Modern Literature of Cambodia

modern literature of cambodia cover

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I sought out a book of contemporary Cambodian short stories because I was visiting Cambodia and we were “only” going to visit Angkor Wat. But I don’t think it’s fair or good to just eat Cambodian food and visit Cambodian temples without making an effort to learn more about the people and the culture.

I didn’t find a ton of books by Cambodia authors in English. I have First They Killed My Father, which I haven’t read, and In the Shadow of the Banyan, which I have read.

There are many, many other accounts of the terrors of the years under the Khmer Rouge. I think it’s important to read at least one to just catch a glimpse of what any Cambodian in Cambodia over 40 lived through.

Other than that, there are also many books that were written by writers with Western names, but many seemed like nonfiction, travel guides, or books about girls and geckos, temples and tuktuks.

Modern Literature of Cambodia provides an array of short stories published within the past few years. It also features a handful of poems, an essay, the lyrics of a rap song by Cambodian-American rapper Prach Ly, and the transcript of a spoken word poem by Cambodian-American poet Kelley Pheng, and the script of a play by a group of Cambodian Americans. Some of these additions are maybe more fully appreciated in a visual format so I’ve included some YouTube videos below where I could find them.

The writers included in this selection are mostly young, though not all introductions included the year they were born. At least two of then ten short-story writers are women.

These aren’t stories about the existential funk you experience when you’re wealthy enough to be bored. Even the most spoiled of the protagonists, the rich girl in Seng Chanmonirath’s A Suicide Plan, gets a reality check from a legless old beggar and a starving little girl that forces her to realize that her grades and her parents’ arguments aren’t impediments to life. At the end of her journey, which for me brought to mind the story of Prince Siddhartha’s first journey outside the walls of his home, it is her worried-sick parents who find her and embrace her–she really doesn’t have it that bad.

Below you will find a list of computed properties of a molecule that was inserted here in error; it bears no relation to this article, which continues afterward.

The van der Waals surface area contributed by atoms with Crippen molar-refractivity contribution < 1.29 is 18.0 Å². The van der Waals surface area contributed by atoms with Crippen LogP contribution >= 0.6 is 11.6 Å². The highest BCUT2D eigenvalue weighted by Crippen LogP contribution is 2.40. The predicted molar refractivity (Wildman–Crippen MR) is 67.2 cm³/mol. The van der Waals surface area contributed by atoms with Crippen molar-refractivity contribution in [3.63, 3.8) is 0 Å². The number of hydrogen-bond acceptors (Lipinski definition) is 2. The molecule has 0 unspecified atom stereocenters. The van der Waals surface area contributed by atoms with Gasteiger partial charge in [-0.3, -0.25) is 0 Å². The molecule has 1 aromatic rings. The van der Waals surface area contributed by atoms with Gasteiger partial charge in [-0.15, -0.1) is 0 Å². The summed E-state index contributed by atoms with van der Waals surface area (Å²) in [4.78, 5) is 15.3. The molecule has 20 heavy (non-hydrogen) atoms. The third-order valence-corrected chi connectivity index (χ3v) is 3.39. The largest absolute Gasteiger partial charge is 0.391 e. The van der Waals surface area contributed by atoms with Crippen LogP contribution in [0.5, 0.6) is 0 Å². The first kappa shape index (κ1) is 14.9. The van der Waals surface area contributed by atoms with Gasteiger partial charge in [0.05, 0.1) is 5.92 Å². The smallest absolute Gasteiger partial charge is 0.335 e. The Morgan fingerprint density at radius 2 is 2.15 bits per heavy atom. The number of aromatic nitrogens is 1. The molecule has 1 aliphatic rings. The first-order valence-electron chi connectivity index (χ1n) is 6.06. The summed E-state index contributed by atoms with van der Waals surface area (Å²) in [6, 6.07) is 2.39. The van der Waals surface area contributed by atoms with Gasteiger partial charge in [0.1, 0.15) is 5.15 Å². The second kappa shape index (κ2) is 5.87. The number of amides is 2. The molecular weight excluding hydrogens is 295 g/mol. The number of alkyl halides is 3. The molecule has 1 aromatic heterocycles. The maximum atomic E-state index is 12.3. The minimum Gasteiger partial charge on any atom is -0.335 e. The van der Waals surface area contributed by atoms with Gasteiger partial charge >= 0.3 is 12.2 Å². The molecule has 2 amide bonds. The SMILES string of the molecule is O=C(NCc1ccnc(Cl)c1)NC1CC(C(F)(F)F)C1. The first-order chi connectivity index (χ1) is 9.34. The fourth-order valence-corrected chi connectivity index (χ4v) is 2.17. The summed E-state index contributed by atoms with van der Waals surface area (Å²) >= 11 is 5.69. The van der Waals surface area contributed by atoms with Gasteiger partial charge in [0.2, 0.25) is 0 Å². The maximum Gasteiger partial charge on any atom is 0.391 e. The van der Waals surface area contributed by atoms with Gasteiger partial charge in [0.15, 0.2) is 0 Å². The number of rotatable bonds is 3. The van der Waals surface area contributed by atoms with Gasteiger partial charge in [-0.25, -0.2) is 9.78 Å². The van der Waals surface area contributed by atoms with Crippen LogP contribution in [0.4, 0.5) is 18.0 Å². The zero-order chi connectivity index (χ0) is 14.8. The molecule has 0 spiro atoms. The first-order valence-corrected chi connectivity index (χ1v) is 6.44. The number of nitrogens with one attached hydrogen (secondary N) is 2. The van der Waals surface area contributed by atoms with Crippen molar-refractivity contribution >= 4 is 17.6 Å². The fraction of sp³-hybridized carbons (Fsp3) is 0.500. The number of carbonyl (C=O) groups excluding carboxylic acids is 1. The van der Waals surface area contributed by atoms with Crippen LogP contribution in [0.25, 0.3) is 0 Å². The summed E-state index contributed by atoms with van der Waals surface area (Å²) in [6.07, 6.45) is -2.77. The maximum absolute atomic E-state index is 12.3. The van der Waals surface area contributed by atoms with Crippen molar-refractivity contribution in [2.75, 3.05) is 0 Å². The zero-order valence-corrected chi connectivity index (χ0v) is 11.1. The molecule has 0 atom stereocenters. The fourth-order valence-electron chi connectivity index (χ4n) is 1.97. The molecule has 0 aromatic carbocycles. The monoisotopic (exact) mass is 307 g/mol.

The short stories are all very realistic, firmly rooted in this realm. When a narrator dreams,  it is a nightmare because it is realistic and awful–and waking does not bring salvation. In fact, the most “magical” scene in all the stories is what the three poor, hungry, barely-dressed children witness in Than Chan Tepi’s The Girl in A Pink Dress (1):

The people look even more exotic close up. Men in clean, light shirts and dark trousers with their hair properly combed, slightly bounce to the tempo of the music as they spread their arms out to dance behind beautiful women dressed in flamboyant, shimmering dresses and high heels, their shiny hair bundled up in buns or side curls that perfectly compliment their full faces with blushed cheeks and rich red lips. She sees a group of children dancing playfully on one side of the dance floor. Among them she spots a girl about her age in a pink fluffy dress, dancing with a cheerful smile that spreads from ear to ear across her satisfied tiny face–the smile of a promising future.

To the young narrator, the scene in front of her is not just a different world, but a complete anomaly: how did it come to be? How did the dirty, stinking, disorganized path she walked on lead her to this place? And no further–they are chased out when her little brother crosses the threshold.

What makes these stories hard to read is the self-awareness of the first-person narrators. Most concede that a kind of karma or a scale of justice exists exactly because they don’t believe they’ve done anything wrong to deserve to be so overlooked or mistreated by the universe. It is hard to read a child prostitute asking an older man why she can’t be called a “precious girl” like she hears men on the radio describe valuable women, when she hadn’t ever wanted to be sold into sex work. Shouldn’t the men and women who are making the decisions for her, who are deceiving her, shouldn’t they be criticized and ridiculed?

The whole collection suffers a bit from a kind of stilted translation that is accurate, but not beautiful. (Though of course, I have no ideas how the stories would sound in their original Khmer.) I only venture to make that criticism because the two versions of Girl in a Pink Dress that were written in English, and Starlight, which had a unique translator, are much easier on the “ears”.

The remainder of this collection was important and enjoyable as well, though I found the metaphors in the poetry to be quite heavy and blunt sometimes. I was glad for the introduction to young Khmer American writers, born to parents who have always struggled with their experiences as survivors of the Khmer Rouge’s nightmarish reign. That’s the kind of horror that can alter a person all the way down to their DNA.

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